3:05 PM -- As someone who's covered IT's "breaking news" for many years, I've developed a nasty blind spot around the public sector. Government, education, healthcare -- historically, these have not been the pioneers that provide the "hot news" in IT innovation. This isn't a criticism -- it's just that most public sector companies traditionally haven't had the IT budgets and resources needed to be technology trailblazers.
Recently, however, I've found myself covering more and more security initiatives in the public sector -- and being surprised to find these industries frequently on the leading edge.
On Wednesday, I got the lowdown on a new insider threat initiative at the Department of Defense. (See Government Targets Insider Threat.) The project is unique on several levels. First, it's a system built exclusively around the insider threat, rather than addressing both internal and external attacks, as most large security systems do.
Second, the proposed DOD system challenges the security industry to fill in the holes necessary to build such an enterprise-class system. Today, there are many tools that address the insider threat, from monitoring Website usage to auditing log files. But no single vendor has built a system that covers all of the bases required for insider threat prevention, and that's what DOD is asking for. I applaud them not only for developing a holistic architecture, but for identifying the shortcomings of current products and tasking vendors to step forward with some answers.
OK, the DOD traditionally has been an exception to the "innovator" rule in the public sector, because of its larger budget and the need for an edge on the battlefield. But how about universities? Many of them are breaking chunks of new ground in end-point security, where the unpredictability of student behavior and equipment has forced IT staffers to develop a whole new range of "guest" network security strategies. If network access control (NAC) technology ever catches on, it will quite likely be because university IT staffs paved the way -- even on their shoestring budgets.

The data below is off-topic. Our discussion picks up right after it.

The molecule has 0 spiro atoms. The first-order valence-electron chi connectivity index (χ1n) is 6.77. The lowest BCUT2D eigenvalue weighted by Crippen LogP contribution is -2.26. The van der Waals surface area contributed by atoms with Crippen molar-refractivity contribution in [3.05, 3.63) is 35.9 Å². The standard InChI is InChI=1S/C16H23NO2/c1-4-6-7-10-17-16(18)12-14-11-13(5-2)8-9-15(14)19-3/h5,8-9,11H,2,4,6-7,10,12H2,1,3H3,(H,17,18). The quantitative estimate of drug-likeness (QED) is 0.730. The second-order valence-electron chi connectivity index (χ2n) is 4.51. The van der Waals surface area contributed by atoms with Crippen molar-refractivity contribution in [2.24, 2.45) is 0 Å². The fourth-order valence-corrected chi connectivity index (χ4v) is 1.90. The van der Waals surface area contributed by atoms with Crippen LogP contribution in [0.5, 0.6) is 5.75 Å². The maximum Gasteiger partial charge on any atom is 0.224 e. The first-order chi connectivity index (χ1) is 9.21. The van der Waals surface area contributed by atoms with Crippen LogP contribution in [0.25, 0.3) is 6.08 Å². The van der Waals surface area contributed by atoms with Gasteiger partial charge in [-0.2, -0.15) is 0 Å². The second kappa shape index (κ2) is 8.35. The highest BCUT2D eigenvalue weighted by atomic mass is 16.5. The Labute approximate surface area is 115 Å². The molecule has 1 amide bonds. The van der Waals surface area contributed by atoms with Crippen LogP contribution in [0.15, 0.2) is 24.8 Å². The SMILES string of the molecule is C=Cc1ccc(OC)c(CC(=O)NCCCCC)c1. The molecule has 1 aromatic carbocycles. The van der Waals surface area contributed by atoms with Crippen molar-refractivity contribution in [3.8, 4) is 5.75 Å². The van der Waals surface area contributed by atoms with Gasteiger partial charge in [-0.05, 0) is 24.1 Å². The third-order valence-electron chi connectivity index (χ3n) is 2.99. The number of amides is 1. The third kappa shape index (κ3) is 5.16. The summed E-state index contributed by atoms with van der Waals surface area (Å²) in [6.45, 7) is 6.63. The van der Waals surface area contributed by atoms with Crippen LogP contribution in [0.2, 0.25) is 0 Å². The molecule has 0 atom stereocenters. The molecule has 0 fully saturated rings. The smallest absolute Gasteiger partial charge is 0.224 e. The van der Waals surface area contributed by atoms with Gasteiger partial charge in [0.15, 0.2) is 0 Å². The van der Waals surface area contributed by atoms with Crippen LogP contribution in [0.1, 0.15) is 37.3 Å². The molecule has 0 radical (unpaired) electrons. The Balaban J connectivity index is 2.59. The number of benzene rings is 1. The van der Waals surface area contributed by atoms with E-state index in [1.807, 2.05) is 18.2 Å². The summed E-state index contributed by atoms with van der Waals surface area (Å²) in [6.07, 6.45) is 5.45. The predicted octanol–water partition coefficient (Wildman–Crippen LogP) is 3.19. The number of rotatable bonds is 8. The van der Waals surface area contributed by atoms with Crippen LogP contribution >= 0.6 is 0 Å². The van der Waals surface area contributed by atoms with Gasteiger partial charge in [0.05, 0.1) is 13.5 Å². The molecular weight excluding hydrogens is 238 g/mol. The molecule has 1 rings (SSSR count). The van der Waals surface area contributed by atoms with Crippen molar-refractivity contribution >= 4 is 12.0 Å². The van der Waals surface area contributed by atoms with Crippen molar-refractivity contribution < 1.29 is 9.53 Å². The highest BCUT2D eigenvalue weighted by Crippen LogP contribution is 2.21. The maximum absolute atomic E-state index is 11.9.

Want to talk security compliance? The healthcare industry is one of the leaders. Between the pressures of HIPAA and the real threat of patient record theft, healthcare has left many other industries in the dust. Many retailers still can't spell PCI, but HIPAA compliance is the norm among hospitals and other care providers -- even the ones that are publicly-funded.
There are other examples. When it comes to the integration of physical and logical security, for instance, the federal government is paving the way for some new markets. Though implementation has been slow, the HSPD-12 initiative is breaking down barriers between physical security people and IT people, and showing vendors that there is a market for two-factor authentication that works both in the building and at the computer. (See HSPD-12's Toothless Deadline.)
Back in the heyday of networks and e-commerce, most of the "breaking news" came out of commercial industries such as retail and transportation. As we move deeper into the age of security, however, I, for one, am going to be taking a closer look at the folks I used to overlook in those days. They've already given us a lot to think about in the security space.
And I'll bet there's more to come.
Tim Wilson, Site Editor, Dark Reading